Pilot Records Redux: If Adopted, This Iteration Will Last A Lifetime

The Pilot Records Improvement Act (PRIA) requires air carriers, prior to hiring a pilot, to request and receive: from the FAA, records pertaining to the individual’s certificates, ratings, medical certificates and summaries of legal enforcement actions; from other air carriers, FAR Part 91 and other operators who employed the pilot in the previous five years, records pertaining to the individual’s training, competency, disciplinary actions, and/or terminations or other causes for separation; and from the National Driver Register, pertinent records concerning the individual’s motor-vehicle driving history.

Congress inserted the PRIA into the 1996 Federal Aviation Reauthorization Act following airline accidents in which the NTSB found error by pilots with a history of poor performance, and the current employers had not checked and were unaware of the pilots’ backgrounds. The death of a congressman in one of the accidents spurred Congress to write the new statute, rather than direct the FAA to formulate a regulation.

The next pilot records milestone followed the February 2009 crash of Colgan Air Flight 3407, which was operating for Continental Airlines. According to many observers, the families of those who perished on that flight were instrumental in the passage of the “Airline Safety and Federal Aviation Administration Extension Act of 2010.” This was not an FAA Reauthorization bill, but rather an extension of the agency’s funding. The extension came with an extra 50 pages of “Airline Safety and Pilot Training Improvement.”

At the time, most industry observers focused on the new requirements for all airline pilots to hold air transport pilot certificates, and few commented on its requisite for the creation of a new Pilot Records Database (PRD).

The next event in this decades-long pilot records saga resulted from the Feb. 23, 2019, crash of Atlas Air Flight 3591. As noted in this “Wrong Right-Seater” (Cause & Circumstance, page 52), the NTSB found the first officer (FO) had fundamental weaknesses in his flying aptitude and a stress response that further degraded his ability to accurately assess the airplane’s state and respond appropriately. The Safety Board also pointed to the FO’s long history of training performance difficulties and his tendency to respond impulsively and wrongly when faced with an unexpected event during training scenarios at multiple employers.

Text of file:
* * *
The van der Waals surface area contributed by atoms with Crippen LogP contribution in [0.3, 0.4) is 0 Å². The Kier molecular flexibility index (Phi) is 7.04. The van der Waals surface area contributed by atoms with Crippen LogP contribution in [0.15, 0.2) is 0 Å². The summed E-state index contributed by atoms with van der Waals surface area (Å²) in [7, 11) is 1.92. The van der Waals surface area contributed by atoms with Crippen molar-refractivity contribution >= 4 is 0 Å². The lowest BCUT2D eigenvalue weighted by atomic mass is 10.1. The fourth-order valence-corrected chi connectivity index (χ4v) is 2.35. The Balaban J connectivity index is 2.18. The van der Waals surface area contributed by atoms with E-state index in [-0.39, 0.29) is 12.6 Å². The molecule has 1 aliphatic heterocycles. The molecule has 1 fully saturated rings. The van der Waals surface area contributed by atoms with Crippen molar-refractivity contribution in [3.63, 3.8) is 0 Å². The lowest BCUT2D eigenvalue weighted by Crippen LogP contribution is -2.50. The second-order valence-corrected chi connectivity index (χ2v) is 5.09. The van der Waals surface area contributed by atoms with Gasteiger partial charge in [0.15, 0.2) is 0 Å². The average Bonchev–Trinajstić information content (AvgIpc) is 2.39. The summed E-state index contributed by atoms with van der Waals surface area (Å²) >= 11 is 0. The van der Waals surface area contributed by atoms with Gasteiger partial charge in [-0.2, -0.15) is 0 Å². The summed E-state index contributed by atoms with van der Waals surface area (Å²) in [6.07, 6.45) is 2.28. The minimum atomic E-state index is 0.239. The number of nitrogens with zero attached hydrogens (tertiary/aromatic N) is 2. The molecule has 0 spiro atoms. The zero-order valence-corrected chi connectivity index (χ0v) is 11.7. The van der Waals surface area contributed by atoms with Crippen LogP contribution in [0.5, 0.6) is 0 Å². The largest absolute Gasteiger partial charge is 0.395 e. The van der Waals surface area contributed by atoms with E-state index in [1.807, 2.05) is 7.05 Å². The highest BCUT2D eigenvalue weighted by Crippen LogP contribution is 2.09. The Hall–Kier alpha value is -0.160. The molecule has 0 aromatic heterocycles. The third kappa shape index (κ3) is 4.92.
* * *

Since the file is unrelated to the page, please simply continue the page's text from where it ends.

The NTSB went on to state that had the FAA met the deadline and complied with the requirements for implementing the PRD ordered 10 years ago, that database would have provided hiring employers relevant information about the FO’s employment history and training performance deficiencies. The Safety Board discovered that the FO had deliberately concealed his history of performance deficiencies.

In addition, the NTSB criticized Atlas Air’s pilot screening process, which relied on designated agents to review pilot background records and flag significant items of concern. In this instance, the screening process missed the fact that the FO had tried and failed to upgrade to captain at his last company.

The Safety Board proposed the establishment of a confidential voluntary data clearinghouse to share deidentified pilot selection data among airlines. The intent of the proposal was to help predict pilot success in training and on the job and in the doing would benefit the safety of the flying public.

However, not everyone agrees a pilot database that never forgets a single failed check ride would automatically prevent accidents. The FAA issued a Notice of Proposed Rulemaking in March of this year, not quite a decade after the congressional mandate for the PRD. The NPRM requires Part 135 and 121 operators to report historical records dating back to Aug. 1, 2005. Operators will be required to upload employment, training, checking, testing, currency, proficiency and disciplinary records for every pilot under their employment over the last 15 years.

Notably, the proposal also defines a “corporate flight department” and imposes significant recordkeeping and reporting requirements on those Part 91 operators of two or more airplanes that require type ratings.

Comments to the NPRM by the business aviation industry pushed back on the FAA’s proposal and reasoning. The NBAA and others argued instructor and check pilot comments should be used to help direct additional opportunities for training, and not to prevent a pilot from being hired.

Doug Carr, NBAA vice president of regulatory and international affairs, called the proposed rule a “full frontal assault” on business aviation, highlighting three significant concerns. First, the NPRM’s requirement that certain Part 91 operators report substantial training, employment, disciplinary and proficiency-related events would impose a considerable burden. For example, proficiency could mean recording day and night takeoffs and landings, instrument currency requirements and more. Second, the FAA proposes to include all check pilot comments associated with training and checking. Finally, he said, the FAA’s attempt to define “corporate flight department” introduces untold unintended consequences for future regulations.

And by statute, a pilot’s records could not be removed from the PRD without a death certificate. While nearly every state allows a felon’s records to be expunged with a showing of good behavior, a pilot will have to live with a failed check ride for the rest of his or her life.

Kent Jackson

Kent Jackson is founder and managing partner of Jetlaw. He has contributed this legal column to BCA since 1998 and is also a type-rated airline…